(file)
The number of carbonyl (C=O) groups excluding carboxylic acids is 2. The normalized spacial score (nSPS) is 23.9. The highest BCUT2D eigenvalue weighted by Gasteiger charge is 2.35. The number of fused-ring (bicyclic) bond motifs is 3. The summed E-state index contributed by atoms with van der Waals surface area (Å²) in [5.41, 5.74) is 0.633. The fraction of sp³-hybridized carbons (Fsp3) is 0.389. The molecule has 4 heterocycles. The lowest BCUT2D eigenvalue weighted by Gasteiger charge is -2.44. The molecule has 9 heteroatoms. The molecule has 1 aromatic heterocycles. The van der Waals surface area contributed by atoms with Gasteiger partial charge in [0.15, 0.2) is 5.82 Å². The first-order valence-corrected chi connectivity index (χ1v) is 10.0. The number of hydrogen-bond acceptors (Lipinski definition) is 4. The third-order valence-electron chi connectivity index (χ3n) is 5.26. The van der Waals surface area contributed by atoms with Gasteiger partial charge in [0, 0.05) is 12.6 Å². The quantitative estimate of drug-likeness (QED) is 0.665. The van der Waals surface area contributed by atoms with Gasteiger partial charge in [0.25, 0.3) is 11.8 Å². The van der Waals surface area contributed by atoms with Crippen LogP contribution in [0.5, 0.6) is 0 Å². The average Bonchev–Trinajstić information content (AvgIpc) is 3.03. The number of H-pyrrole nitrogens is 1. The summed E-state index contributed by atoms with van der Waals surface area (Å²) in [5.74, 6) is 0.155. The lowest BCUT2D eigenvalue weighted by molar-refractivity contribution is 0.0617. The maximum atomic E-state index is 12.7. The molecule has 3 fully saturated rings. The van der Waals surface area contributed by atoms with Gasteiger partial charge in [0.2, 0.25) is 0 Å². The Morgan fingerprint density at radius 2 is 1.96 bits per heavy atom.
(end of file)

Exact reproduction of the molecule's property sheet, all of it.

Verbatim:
The number of carbonyl (C=O) groups excluding carboxylic acids is 2. The normalized spacial score (nSPS) is 23.9. The highest BCUT2D eigenvalue weighted by Gasteiger charge is 2.35. The number of fused-ring (bicyclic) bond motifs is 3. The summed E-state index contributed by atoms with van der Waals surface area (Å²) in [5.41, 5.74) is 0.633. The fraction of sp³-hybridized carbons (Fsp3) is 0.389. The molecule has 4 heterocycles. The lowest BCUT2D eigenvalue weighted by Gasteiger charge is -2.44. The molecule has 9 heteroatoms. The molecule has 1 aromatic heterocycles. The van der Waals surface area contributed by atoms with Gasteiger partial charge in [0.15, 0.2) is 5.82 Å². The first-order valence-corrected chi connectivity index (χ1v) is 10.0. The number of hydrogen-bond acceptors (Lipinski definition) is 4. The third-order valence-electron chi connectivity index (χ3n) is 5.26. The van der Waals surface area contributed by atoms with Gasteiger partial charge in [0, 0.05) is 12.6 Å². The quantitative estimate of drug-likeness (QED) is 0.665. The van der Waals surface area contributed by atoms with Gasteiger partial charge in [0.25, 0.3) is 11.8 Å². The van der Waals surface area contributed by atoms with Crippen LogP contribution in [0.5, 0.6) is 0 Å². The average Bonchev–Trinajstić information content (AvgIpc) is 3.03. The number of H-pyrrole nitrogens is 1. The summed E-state index contributed by atoms with van der Waals surface area (Å²) in [5.74, 6) is 0.155. The lowest BCUT2D eigenvalue weighted by molar-refractivity contribution is 0.0617. The maximum atomic E-state index is 12.7. The molecule has 3 fully saturated rings. The van der Waals surface area contributed by atoms with Gasteiger partial charge in [0.2, 0.25) is 0 Å². The Morgan fingerprint density at radius 2 is 1.96 bits per heavy atom.